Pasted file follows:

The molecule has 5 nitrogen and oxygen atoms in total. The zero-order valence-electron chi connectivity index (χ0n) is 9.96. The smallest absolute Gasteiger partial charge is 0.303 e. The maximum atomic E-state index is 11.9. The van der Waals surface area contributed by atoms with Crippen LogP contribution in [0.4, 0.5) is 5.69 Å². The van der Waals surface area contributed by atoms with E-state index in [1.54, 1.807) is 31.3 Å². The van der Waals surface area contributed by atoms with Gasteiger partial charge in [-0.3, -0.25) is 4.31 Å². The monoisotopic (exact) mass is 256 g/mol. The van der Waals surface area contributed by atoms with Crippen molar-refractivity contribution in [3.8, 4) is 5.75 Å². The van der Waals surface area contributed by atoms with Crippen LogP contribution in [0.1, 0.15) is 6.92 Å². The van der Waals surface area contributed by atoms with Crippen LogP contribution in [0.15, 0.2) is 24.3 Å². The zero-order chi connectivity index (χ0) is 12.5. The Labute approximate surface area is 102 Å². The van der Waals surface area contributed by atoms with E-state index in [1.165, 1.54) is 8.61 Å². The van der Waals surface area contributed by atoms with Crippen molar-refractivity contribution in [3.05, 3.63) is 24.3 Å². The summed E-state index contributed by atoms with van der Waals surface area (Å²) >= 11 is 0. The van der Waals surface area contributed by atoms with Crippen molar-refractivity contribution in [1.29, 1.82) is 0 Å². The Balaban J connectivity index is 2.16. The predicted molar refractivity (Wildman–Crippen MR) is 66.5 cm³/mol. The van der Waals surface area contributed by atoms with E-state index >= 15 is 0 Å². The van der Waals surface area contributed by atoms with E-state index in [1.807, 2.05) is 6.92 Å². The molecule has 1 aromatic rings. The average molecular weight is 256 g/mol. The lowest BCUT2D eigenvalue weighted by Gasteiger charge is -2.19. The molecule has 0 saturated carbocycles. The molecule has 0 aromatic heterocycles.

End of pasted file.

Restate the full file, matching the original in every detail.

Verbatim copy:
The molecule has 5 nitrogen and oxygen atoms in total. The zero-order valence-electron chi connectivity index (χ0n) is 9.96. The smallest absolute Gasteiger partial charge is 0.303 e. The maximum atomic E-state index is 11.9. The van der Waals surface area contributed by atoms with Crippen LogP contribution in [0.4, 0.5) is 5.69 Å². The van der Waals surface area contributed by atoms with E-state index in [1.54, 1.807) is 31.3 Å². The van der Waals surface area contributed by atoms with Gasteiger partial charge in [-0.3, -0.25) is 4.31 Å². The monoisotopic (exact) mass is 256 g/mol. The van der Waals surface area contributed by atoms with Crippen molar-refractivity contribution in [3.8, 4) is 5.75 Å². The van der Waals surface area contributed by atoms with Crippen LogP contribution in [0.1, 0.15) is 6.92 Å². The van der Waals surface area contributed by atoms with Crippen LogP contribution in [0.15, 0.2) is 24.3 Å². The zero-order chi connectivity index (χ0) is 12.5. The Labute approximate surface area is 102 Å². The van der Waals surface area contributed by atoms with E-state index in [1.165, 1.54) is 8.61 Å². The van der Waals surface area contributed by atoms with Crippen molar-refractivity contribution in [3.05, 3.63) is 24.3 Å². The summed E-state index contributed by atoms with van der Waals surface area (Å²) >= 11 is 0. The van der Waals surface area contributed by atoms with Crippen molar-refractivity contribution in [1.29, 1.82) is 0 Å². The Balaban J connectivity index is 2.16. The predicted molar refractivity (Wildman–Crippen MR) is 66.5 cm³/mol. The van der Waals surface area contributed by atoms with E-state index >= 15 is 0 Å². The van der Waals surface area contributed by atoms with E-state index in [1.807, 2.05) is 6.92 Å². The molecule has 1 aromatic rings. The average molecular weight is 256 g/mol. The lowest BCUT2D eigenvalue weighted by Gasteiger charge is -2.19. The molecule has 0 saturated carbocycles. The molecule has 0 aromatic heterocycles.